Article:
20.109(F07): siRNA design

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20.109(F07): Laboratory Fundamentals of Biological Engineering

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In the previous experimental module, your work has focused on DNA. In this experimental module, RNA gets the spotlight. While DNA has one job, to encode the genetic information of a cell, RNA is remarkably versatile. The scientific literature on RNA includes reports of enzymatically-active RNAs (indeed our DNA/RNA/protein world is thought to have evolved from an RNA-based one), and RNAs that directly regulate transcription and translation. RNA has long been used as a readout for gene expression but has only recently been appreciated as a tool for manipulating gene expression.

The term “gene expression” does not refer to happy faces on the DNA as the name implies but is a term used to describe how much of a gene product is synthesized by a cell. In liver cells, expression of genes for liver-specific proteins is high and brain-specific genes is low. Many diseases arise from mis-expression of genes. For example, cancer cells make lots of proteins they shouldn’t and grow without limits because the normal regulators of gene expression are broken or malfunctioning.

Gene expression is often regulated at the level of transcription and examples of transcriptional regulation are numerous. The bacterial lac operon is the classic example, using DNA-binding proteins to both enhance and repress transcription of the operon. However, many examples of post-transcriptional regulation exist and recently studies in worms (C. elegans), fungi (e.g. N. crassa), plants (e.g A. thaliana) and flies (D. melanogaster) revealed a mechanism of gene silencing called RNA interference (RNAi), in which repression is mediated by double stranded RNA (dsRNA). The powerful genetic tools available for these organisms led to the rapid identification of many genes important for gene silencing by dsRNA. RNAi studies have progressed rapidly through a combination of genetics, molecular biology and biochemistry to become one of the most exciting areas in gene expression research.

RNAi can silence genes in mammalian cells although other expression effects, not specific for the targeted gene, can be seen. Mammalian cells seem to interpret dsRNA as a viral infection and initiate a response to protect themselves from it. Shorter dsRNAs, sensibly called short interfering RNAs (“siRNAs”) are 21-25 nucleotides long and can bypass the cell’s surveillance system. Indeed, siRNA has silenced genes in many types of cultured mammalian cells, including neuronal, epithelial and fibroblast cells.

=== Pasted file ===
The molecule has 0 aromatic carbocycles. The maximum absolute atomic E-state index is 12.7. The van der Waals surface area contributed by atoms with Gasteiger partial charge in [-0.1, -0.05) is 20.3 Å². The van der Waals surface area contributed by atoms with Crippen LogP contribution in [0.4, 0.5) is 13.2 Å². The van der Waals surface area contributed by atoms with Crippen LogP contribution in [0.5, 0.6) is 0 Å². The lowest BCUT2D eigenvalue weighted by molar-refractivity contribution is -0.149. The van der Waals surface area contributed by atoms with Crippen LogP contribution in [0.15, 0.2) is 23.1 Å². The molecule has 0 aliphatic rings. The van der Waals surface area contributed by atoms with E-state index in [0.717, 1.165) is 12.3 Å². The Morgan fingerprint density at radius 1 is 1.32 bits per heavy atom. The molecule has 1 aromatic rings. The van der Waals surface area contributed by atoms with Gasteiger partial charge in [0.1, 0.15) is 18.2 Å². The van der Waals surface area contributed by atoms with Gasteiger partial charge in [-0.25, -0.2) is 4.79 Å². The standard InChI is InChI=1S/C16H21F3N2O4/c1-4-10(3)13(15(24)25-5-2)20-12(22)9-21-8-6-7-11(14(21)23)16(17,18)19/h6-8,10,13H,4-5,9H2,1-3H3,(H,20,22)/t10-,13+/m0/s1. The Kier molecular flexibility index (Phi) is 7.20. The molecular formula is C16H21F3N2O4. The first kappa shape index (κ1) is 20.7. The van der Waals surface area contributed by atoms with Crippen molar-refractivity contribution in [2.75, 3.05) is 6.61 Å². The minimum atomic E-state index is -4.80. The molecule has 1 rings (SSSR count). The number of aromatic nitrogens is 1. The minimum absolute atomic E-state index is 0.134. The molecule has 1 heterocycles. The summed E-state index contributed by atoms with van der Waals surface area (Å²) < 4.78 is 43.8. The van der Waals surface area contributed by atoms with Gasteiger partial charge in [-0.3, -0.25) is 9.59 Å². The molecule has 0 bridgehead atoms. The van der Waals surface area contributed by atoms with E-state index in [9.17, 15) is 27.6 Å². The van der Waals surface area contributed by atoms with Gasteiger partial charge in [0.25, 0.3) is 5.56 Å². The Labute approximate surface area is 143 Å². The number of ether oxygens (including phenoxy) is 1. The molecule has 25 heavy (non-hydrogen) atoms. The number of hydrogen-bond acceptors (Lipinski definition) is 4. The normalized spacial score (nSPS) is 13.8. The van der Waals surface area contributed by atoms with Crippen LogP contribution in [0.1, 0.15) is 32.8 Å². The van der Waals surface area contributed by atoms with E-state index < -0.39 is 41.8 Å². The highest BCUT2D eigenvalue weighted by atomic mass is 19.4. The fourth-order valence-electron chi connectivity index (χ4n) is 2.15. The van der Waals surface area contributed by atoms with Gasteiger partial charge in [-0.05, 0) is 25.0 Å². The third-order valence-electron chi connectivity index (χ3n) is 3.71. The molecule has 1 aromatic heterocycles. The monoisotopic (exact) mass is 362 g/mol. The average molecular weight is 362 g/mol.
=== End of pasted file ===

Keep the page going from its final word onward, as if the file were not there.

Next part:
The biochemistry of the RNAi pathway is relatively well characterized and the general features of siRNAs are known. To induce RNAi, a dsRNA is processed within the cell to an siRNA which then binds to its single-stranded mRNA target. The binding leads to the destruction of the mRNA, effectively silencing gene expression.

After processing, siRNAs possess a sense and an antisense strand. Their 3’ ends overhang by 2 bases and each strand has a 5’ phosphate group and a 3’ hydroxyl. By convention, the siRNA duplexes are described by the sense strand, with the first position of the 5’end referred to as position 1. This usually corresponds to position 19 or so on the antisense strand.

In this experimental module, RNAi will be used to silence gene expression in a mammalian cell line. Today you will design an siRNA to silence luciferase, a gene not normally found in the cell line we’ll study. Later in this experiment, you will introduce the gene and the siRNA to observe targeted and off-target effects of RNAi.


The class will be split in 1/2 today, with 6 people starting in the cell culture facility and 6 will start with siRNA design. Midway through class, you'll switch places.

Part 1: siRNA design

Although the biochemistry of dsRNA processing is well understood, less is known about the features that make some siRNAs potent silencers of gene expression and other siRNAs useless. Many times researchers will design four or more siRNAs for a target gene and find only half of them work well. In designing siRNAs, the messenger RNA’s sequence must be known, but choosing which region to target is mostly guesswork. The siRNA sequence must bind an invariable region of the gene. It has been reported that a one basepair mismatch between the target and siRNA can convert an effective inhibitor into a useless one. Conversely, siRNAs can work promiscuously and silence non-target genes, leading to effects on genes that bear some sequence similarity to the targeted one. Some reports suggest that as little as 14 base pairs of complementarity can cause an siRNA to silence an off-target gene.

Design of siRNA against Renilla luciferase
Renilla reniformis is a soft coral, often called a sea pansy, which washes up on Florida beaches after a storm. It will bioluminesce when disturbed due to GFP and a gene for a second light-making protein, luciferase. The biochemistry of the luminescence will be described in detail a few days from now. Today, you and your partner will examine Renilla’s gene for luciferase and will be assigned one portion to target for RNAi.